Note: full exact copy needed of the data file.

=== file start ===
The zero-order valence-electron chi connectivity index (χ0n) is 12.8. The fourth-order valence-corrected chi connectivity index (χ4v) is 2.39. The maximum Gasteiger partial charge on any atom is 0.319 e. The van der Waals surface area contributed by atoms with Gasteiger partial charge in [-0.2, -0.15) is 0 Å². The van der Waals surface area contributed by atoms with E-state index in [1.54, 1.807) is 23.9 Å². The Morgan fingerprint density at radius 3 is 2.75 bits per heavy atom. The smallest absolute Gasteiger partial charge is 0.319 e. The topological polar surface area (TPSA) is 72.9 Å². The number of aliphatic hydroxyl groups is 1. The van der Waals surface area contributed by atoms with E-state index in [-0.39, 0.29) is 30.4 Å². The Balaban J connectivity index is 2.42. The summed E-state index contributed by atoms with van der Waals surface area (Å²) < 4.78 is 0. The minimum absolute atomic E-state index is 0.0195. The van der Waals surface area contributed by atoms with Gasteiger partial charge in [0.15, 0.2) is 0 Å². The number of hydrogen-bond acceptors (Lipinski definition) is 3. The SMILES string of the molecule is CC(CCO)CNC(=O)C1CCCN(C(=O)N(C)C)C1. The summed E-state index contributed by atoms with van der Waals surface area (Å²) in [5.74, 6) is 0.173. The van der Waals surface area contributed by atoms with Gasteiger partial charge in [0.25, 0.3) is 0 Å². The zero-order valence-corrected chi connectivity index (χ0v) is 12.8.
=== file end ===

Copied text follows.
The zero-order valence-electron chi connectivity index (χ0n) is 12.8. The fourth-order valence-corrected chi connectivity index (χ4v) is 2.39. The maximum Gasteiger partial charge on any atom is 0.319 e. The van der Waals surface area contributed by atoms with Gasteiger partial charge in [-0.2, -0.15) is 0 Å². The van der Waals surface area contributed by atoms with E-state index in [1.54, 1.807) is 23.9 Å². The Morgan fingerprint density at radius 3 is 2.75 bits per heavy atom. The smallest absolute Gasteiger partial charge is 0.319 e. The topological polar surface area (TPSA) is 72.9 Å². The number of aliphatic hydroxyl groups is 1. The van der Waals surface area contributed by atoms with E-state index in [-0.39, 0.29) is 30.4 Å². The Balaban J connectivity index is 2.42. The summed E-state index contributed by atoms with van der Waals surface area (Å²) < 4.78 is 0. The minimum absolute atomic E-state index is 0.0195. The van der Waals surface area contributed by atoms with Gasteiger partial charge in [0.15, 0.2) is 0 Å². The number of hydrogen-bond acceptors (Lipinski definition) is 3. The SMILES string of the molecule is CC(CCO)CNC(=O)C1CCCN(C(=O)N(C)C)C1. The summed E-state index contributed by atoms with van der Waals surface area (Å²) in [5.74, 6) is 0.173. The van der Waals surface area contributed by atoms with Gasteiger partial charge in [0.25, 0.3) is 0 Å². The zero-order valence-corrected chi connectivity index (χ0v) is 12.8.